martinheller@Martins-M1-MBP ~ % cosmo tutorial hello

⣾⣿⣿⣿⣿⣿⣿⣿⣿⣿⣿⠏  ⢻⣿⣿⣿⣿⣿⣿⣿⣿⣿⣿⣷
⣿⣿⣿⣿⣿⣿⣿⣿⣿⡿⠁    ⠙⢿⣿⣿⣿⣿⣿⣿⣿⣿⣿
⣿⣿⣿⣿⣿⣿⡿⠛⠁        ⠈⠛⠛⠿⠿⠿⣿⣿⡿
⣿⣿⣿⣿⣿⣿⣷⣦⣀        ⣀⣤⣶⣶⣾⣿⣿⣿⣷
⣿⣿⣿⣿⣿⣿⣿⣿⣿⣷⡄    ⣴⣾⣿⣿⣿⣿⣿⣿⣿⣿⣿
⢿⣿⣿⣿⣿⣿⣿⣿⣿⣿⣿⣆  ⣼⣿⣿⣿⣿⣿⣿⣿⣿⣿⣿⡿

      C O S M O N I C
Welcome to cosmo!
✅ You're already authenticated!
⚙️  It looks like you don't have a wasmCloud host running locally. Launching one with:
    `cosmo up`
>>> ⠀⢀
Ok to download NATS and wasmCloud to /Users/martinheller/.cosmo ?: y
🟢 A wasmCloud host connected to your constellation has been started!

To stop the host, run:
    'cosmo down'
>>> ⡋⢀
To start the tutorial, we'll generate a new project with `cosmo new`. Proceed?: y
🌐 Next we'll download code for your hello world actor to the hello/ directory...
>>> ⢋⠁                      Cloning into '.'...
>>> ⠈⢙                      remote: Enumerating objects: 86, done.
remote: Counting objects: 100% (86/86), done.
remote: Compressing objects: 100% (56/56), done.
>>> ⠈⡙
>>> ⠀⢙
>>> ⠀⡙                      remote: Total 86 (delta 23), reused 76 (delta 22), pack-reused 0
Receiving objects: 100% (86/86), 312.66 KiB | 1.02 MiB/s, done.
Resolving deltas: 100% (23/23), done.
>>> ⠀⠩                      Already on 'main'
Your branch is up to date with 'origin/main'.
🔧   Using template subfolder `hello-world/rust`...
🔧   Generating template ...
[ 1/15]   Done: .cargo/config.toml
[ 7/15]   Done: .gitignore
✨   Done! New project created /Users/martinheller/hello
>>> ⠀⠠              No keypair found in "/Users/martinheller/.wash/keys/martinheller_account.nk".
                    We will generate one for you and place it there.
                    If you'd like to use alternative keys, you can supply them as a flag.

No keypair found in "/Users/martinheller/.wash/keys/hello_module.nk".
                    We will generate one for you and place it there.
                    If you'd like to use alternative keys, you can supply them as a flag.

>>> ⠀⢀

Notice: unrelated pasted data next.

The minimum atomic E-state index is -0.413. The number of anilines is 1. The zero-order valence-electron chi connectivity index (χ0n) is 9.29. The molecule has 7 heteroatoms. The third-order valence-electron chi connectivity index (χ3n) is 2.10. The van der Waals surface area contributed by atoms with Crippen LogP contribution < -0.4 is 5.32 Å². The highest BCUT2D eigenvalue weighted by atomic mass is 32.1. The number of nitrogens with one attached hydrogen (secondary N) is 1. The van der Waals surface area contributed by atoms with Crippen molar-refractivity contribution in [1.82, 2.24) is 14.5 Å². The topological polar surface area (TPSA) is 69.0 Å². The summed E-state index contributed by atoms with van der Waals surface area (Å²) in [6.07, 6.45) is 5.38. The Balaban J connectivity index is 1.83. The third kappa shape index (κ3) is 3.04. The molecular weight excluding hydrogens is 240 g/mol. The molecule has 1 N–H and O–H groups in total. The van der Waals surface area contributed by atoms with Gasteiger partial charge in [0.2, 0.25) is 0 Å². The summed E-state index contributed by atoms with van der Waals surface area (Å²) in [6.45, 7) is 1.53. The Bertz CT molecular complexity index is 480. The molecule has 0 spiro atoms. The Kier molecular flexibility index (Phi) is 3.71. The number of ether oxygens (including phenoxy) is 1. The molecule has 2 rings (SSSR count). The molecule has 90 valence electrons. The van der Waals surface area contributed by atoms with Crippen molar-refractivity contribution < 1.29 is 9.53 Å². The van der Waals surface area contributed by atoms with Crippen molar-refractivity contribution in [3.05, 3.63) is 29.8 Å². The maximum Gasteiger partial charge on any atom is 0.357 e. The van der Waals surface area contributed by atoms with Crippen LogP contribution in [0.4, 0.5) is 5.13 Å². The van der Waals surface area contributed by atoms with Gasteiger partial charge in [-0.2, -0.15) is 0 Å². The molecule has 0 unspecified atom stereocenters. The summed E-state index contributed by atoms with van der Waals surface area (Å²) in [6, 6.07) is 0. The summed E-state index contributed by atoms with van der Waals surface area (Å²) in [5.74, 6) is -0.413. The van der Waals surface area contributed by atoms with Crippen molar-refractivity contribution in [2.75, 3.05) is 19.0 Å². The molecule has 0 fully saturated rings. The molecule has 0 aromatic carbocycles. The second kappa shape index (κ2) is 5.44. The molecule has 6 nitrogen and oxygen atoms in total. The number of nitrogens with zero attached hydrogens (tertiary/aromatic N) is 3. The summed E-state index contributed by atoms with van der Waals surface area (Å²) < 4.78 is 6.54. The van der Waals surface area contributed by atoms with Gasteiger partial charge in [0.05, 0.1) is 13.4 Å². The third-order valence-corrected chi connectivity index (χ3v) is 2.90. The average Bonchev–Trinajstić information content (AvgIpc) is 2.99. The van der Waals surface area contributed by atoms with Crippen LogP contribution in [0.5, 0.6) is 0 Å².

Now, we'll launch your hello actor and connect it to its capabilities. Proceed?: y
🚀 Launching your actor with:
    cosmo launch -p hello
🚀 Actor launched!
✅ You already have a Cosmonic-managed host running!
🔗 Launching capability providers and linking them to your actor...
    In the future, you can start providers from the UI at
✅ You're already running a required capability provider: HTTP Server
🌌 Creating a wormhole connected to your actor...
    In the future, you can create wormholes from the UI at

👇 Here's what we did:
⭐️ We started a wasmCloud host on your machine, connected to your constellation
🚀 We launched the hello world actor on your local wasmCloud host
⚙️  We started a managed host on the Cosmonic platform in your constellation
   We started an HTTP server capability provider on this host
🔗 We linked the actor on your local host to the provider running on your Cosmonic-managed host
🌌 We created a wormhole associated with this actor, allowing you to access your hello world app from the internet

Feel free to browse the code placed in the `hello/` directory.

If you're interested in how to deploy custom code to Cosmonic, check out our docs at:

If you want to go through this tutorial again in the future, simply run:
    cosmo tutorial hello

🎉 That's it! Access your actor securely through a wormhole now:

martinheller@Martins-M1-MBP ~ % curl
Hello, World!%

At this point, both my online and offline tutorials appeared in my Cosmonic constellation:

Cosmonic Logic view. IDG

Figure 3. Cosmonic Logic view after completing both the online Echo tutorial and the offline Hello World tutorial. The two applications share a single HTTP-Wormhole provider but have separate URLs.

Cosmonic infrastructure view. IDG

Figure 4. Cosmonic Infrastructure view after completing both the online Echo tutorial and the offline Hello World tutorial.

Running cosmo down stops the local host and NATS server from cosmo tutorial hello, but doesn’t affect the online tutorial result. The code generated by the tutorial is remarkably simple, given that it’s creating a web application with a wormhole:

Rust source for the Cosmo tutorial. IDG

Figure 5. Rust source for Hello actor generated by cosmo tutorial hello, displayed in Visual Studio Code. Note that the actual implementation only amounts to one to four lines of Rust code, depending on how you count.


We could go on and explore Cosmonic’s pre-built capabilities and examples, wasmCloud examples, and even build a complete wasmCloud/Cosmonic application.

At this point, you should have a reasonably good feeling for what is possible with this technology. Given that wasmCloud is free and open source, and that Cosmonic’s developer preview is also currently free, I encourage you to explore those possibilities and see what you come up with.

Posted Under: Tech Reviews